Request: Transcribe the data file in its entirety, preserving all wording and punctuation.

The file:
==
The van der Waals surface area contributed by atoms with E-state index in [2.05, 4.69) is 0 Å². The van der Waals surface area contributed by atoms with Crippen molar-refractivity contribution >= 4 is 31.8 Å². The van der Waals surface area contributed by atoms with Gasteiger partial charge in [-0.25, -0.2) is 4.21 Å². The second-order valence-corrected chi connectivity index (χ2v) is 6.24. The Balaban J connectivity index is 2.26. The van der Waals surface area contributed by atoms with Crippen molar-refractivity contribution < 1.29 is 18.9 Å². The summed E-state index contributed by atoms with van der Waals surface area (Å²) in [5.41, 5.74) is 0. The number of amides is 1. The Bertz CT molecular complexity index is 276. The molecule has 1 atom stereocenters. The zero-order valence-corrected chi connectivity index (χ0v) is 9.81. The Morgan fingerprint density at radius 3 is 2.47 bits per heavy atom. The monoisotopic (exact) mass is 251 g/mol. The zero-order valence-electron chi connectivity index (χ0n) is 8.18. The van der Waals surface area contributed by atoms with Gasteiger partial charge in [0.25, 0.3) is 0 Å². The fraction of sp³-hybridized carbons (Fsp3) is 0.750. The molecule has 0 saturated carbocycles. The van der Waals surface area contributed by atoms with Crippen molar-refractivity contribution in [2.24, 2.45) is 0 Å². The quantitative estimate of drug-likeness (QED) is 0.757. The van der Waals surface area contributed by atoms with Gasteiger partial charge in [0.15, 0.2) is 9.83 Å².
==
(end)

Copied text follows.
The van der Waals surface area contributed by atoms with E-state index in [2.05, 4.69) is 0 Å². The van der Waals surface area contributed by atoms with Crippen molar-refractivity contribution >= 4 is 31.8 Å². The van der Waals surface area contributed by atoms with Gasteiger partial charge in [-0.25, -0.2) is 4.21 Å². The second-order valence-corrected chi connectivity index (χ2v) is 6.24. The Balaban J connectivity index is 2.26. The van der Waals surface area contributed by atoms with Crippen molar-refractivity contribution < 1.29 is 18.9 Å². The summed E-state index contributed by atoms with van der Waals surface area (Å²) in [5.41, 5.74) is 0. The number of amides is 1. The Bertz CT molecular complexity index is 276. The molecule has 1 atom stereocenters. The zero-order valence-corrected chi connectivity index (χ0v) is 9.81. The Morgan fingerprint density at radius 3 is 2.47 bits per heavy atom. The monoisotopic (exact) mass is 251 g/mol. The zero-order valence-electron chi connectivity index (χ0n) is 8.18. The van der Waals surface area contributed by atoms with Gasteiger partial charge in [0.25, 0.3) is 0 Å². The fraction of sp³-hybridized carbons (Fsp3) is 0.750. The molecule has 0 saturated carbocycles. The van der Waals surface area contributed by atoms with Crippen molar-refractivity contribution in [2.24, 2.45) is 0 Å². The quantitative estimate of drug-likeness (QED) is 0.757. The van der Waals surface area contributed by atoms with Gasteiger partial charge in [0.15, 0.2) is 9.83 Å².